Brain research suggests: If your child is bilingual, learning additional languages later might be easier

first_imgEmail It is often claimed that people who are bilingual are better than monolinguals at learning languages. Now, the first study to examine bilingual and monolingual brains as they learn an additional language offers new evidence that supports this hypothesis, researchers say.The study, conducted at Georgetown University Medical Center and published in the journal Bilingualism: Language and Cognition, suggests that early bilingualism helps with learning languages later in life.“The difference is readily seen in language learners’ brain patterns. When learning a new language, bilinguals rely more than monolinguals on the brain processes that people naturally use for their native language,” says the study’s senior researcher, Michael T. Ullman, PhD, professor of neuroscience at Georgetown. Pinterest Share LinkedIncenter_img Share on Facebook Share on Twitter “We also find that bilinguals appear to learn the new language more quickly than monolinguals,” says lead author Sarah Grey, PhD, an assistant professor in the department of modern languages and literatures at Fordham University. Grey worked with Ullman and co-author Cristina Sanz, PhD, on this study for her PhD research at Georgetown. Sanz is a professor of applied linguistics at Georgetown.The 13 bilingual college students enrolled in this study grew up in the U.S. with Mandarin-speaking parents, and learned both English and Mandarin at an early age. The matched comparison group consisted of 16 monolingual college students, who spoke only English fluently.The researchers studied Mandarin-English bilinguals because both of these languages differ structurally from the new language being learned. The new language was a well-studied artificial version of a Romance language, Brocanto2, that participants learned to both speak and understand. Using an artificial language allowed the researchers to completely control the learners’ exposure to the language.The two groups were trained on Brocanto2 over the course of about a week. At both earlier and later points of training, learners’ brain patterns were examined with electroencephalogram (EEG) electrodes on their scalps, while they listened to Brocanto2 sentences. This captures the natural brain-wave activity as the brain processes language.They found clear bilingual/monolingual differences. By the end of the first day of training, the bilingual brains, but not the monolingual brains, showed a specific brain-wave pattern, termed the P600. P600s are commonly found when native speakers process their language. In contrast, the monolinguals only began to exhibit P600 effects much later during learning – by the last day of training. Moreover, on the last day, the monolinguals showed an additional brain-wave pattern not usually found in native speakers of languages.“There has been a lot of debate about the value of early bilingual language education,” says Grey. “Now, with this small study, we have novel brain-based data that points towards a distinct language-learning benefit for people who grow up bilingual.”The other study co-author is psycholinguist Kara Morgan-Short, PhD, from the University of Illinois at Chicago, who also conducted her graduate work with Sanz and Ullman.last_img read more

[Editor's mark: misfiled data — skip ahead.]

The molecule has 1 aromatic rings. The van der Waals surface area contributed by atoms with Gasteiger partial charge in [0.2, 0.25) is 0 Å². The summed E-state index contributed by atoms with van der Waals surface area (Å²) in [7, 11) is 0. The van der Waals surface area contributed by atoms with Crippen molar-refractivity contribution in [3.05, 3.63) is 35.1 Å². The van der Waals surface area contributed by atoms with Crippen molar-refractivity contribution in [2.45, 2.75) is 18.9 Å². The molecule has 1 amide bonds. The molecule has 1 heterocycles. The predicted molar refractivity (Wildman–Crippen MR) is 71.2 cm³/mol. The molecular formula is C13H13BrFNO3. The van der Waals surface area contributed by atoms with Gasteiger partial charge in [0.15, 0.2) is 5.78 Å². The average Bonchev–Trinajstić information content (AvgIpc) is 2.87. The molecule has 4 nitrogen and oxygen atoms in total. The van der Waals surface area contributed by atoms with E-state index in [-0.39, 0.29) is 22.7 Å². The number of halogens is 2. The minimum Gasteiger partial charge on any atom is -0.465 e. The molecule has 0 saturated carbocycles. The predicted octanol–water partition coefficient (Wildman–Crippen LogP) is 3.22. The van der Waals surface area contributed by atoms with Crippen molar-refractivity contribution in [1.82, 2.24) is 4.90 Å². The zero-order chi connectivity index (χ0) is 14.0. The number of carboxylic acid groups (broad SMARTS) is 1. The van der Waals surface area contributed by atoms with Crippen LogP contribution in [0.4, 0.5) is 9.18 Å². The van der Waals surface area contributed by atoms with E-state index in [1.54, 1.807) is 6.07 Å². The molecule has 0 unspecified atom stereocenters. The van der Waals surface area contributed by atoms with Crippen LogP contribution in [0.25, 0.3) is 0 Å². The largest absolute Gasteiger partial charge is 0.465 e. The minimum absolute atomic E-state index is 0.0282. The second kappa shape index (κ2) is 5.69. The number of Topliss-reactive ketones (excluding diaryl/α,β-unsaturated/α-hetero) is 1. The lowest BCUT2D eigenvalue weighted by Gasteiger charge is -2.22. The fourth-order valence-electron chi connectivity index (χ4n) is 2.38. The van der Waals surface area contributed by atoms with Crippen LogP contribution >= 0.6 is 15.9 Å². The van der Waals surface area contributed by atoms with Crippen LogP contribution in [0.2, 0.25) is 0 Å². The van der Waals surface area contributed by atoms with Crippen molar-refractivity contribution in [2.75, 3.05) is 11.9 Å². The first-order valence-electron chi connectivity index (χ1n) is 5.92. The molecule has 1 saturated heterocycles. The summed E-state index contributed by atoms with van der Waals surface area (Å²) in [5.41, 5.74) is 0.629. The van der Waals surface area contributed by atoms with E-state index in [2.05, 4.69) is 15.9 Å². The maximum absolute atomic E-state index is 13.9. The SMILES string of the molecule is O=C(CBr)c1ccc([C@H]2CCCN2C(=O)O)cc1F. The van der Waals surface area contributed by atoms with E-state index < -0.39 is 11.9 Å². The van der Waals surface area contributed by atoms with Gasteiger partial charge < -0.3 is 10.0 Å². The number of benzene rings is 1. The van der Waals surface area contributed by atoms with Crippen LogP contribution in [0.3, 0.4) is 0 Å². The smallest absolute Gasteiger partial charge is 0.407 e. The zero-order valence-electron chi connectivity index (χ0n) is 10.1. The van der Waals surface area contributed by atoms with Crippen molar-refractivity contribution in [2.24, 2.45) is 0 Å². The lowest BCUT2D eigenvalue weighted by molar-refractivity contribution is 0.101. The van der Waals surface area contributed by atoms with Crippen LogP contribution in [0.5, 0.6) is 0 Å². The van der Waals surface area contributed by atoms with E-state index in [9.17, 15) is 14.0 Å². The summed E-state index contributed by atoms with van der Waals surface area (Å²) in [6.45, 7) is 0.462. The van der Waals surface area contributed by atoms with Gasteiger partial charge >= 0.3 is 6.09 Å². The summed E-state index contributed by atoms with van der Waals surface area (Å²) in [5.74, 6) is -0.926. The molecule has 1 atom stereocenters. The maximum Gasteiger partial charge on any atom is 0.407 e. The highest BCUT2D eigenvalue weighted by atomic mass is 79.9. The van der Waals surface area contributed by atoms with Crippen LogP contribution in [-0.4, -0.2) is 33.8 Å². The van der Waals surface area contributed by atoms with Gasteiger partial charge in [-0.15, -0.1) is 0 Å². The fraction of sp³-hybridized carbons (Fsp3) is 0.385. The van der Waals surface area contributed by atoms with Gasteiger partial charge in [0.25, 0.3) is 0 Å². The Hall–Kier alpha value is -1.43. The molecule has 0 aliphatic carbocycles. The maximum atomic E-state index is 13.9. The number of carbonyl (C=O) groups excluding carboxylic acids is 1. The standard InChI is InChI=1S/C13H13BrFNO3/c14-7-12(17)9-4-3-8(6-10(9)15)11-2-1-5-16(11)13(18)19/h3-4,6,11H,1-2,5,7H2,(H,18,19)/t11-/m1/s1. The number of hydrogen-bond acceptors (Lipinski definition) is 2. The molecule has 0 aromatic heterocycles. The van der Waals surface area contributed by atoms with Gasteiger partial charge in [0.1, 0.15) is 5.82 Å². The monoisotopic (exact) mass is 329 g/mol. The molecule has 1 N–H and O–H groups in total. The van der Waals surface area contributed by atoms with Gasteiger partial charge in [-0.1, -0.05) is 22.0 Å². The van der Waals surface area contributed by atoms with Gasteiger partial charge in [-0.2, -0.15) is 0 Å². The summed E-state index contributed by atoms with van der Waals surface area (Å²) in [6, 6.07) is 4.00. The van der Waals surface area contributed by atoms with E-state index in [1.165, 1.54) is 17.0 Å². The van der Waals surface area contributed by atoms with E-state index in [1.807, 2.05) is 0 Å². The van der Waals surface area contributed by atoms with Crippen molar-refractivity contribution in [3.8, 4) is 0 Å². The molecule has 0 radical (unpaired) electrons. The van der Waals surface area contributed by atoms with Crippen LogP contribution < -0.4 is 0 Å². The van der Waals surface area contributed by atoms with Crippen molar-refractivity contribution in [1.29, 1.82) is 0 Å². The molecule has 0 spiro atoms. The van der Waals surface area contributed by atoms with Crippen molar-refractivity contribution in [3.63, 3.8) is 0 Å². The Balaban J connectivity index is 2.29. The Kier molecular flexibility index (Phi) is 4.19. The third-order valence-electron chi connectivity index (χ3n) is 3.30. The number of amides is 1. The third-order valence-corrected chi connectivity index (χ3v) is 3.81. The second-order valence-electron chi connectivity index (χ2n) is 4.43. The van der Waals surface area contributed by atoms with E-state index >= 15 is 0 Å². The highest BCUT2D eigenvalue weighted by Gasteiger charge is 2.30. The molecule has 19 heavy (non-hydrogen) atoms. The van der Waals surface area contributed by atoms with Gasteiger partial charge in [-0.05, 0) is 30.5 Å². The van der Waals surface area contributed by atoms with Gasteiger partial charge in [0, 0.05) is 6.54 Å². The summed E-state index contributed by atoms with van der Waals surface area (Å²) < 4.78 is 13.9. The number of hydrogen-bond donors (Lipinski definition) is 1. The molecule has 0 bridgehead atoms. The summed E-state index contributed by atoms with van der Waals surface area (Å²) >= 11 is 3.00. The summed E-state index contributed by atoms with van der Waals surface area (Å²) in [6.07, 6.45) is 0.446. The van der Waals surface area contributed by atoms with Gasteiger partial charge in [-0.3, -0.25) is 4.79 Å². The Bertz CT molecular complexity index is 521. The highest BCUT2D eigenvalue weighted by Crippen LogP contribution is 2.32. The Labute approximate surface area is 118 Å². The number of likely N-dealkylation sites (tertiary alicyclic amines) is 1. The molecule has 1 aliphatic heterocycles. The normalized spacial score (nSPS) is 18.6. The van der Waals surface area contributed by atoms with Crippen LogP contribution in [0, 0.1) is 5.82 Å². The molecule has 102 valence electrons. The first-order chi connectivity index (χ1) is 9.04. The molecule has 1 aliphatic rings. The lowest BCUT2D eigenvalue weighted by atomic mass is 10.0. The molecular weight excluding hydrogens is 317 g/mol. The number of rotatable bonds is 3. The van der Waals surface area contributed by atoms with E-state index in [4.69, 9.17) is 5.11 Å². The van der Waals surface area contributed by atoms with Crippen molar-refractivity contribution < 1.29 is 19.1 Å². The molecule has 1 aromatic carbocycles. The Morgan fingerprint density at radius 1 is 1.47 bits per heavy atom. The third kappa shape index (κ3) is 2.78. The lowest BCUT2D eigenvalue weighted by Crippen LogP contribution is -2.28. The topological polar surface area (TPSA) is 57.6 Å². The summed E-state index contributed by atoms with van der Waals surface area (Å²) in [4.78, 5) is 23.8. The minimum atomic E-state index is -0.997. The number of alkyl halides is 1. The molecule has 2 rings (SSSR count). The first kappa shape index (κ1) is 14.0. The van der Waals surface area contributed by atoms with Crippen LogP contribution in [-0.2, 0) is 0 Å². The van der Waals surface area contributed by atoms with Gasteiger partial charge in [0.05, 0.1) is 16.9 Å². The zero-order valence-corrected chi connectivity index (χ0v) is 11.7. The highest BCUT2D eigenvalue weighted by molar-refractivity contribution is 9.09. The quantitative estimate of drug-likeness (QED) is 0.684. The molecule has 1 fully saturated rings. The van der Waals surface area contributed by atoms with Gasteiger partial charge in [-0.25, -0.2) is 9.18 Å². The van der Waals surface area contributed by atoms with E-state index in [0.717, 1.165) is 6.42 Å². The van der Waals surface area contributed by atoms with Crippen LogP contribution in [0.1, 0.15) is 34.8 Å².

Q&A: Kentucky’s Mark Stoops previews 2015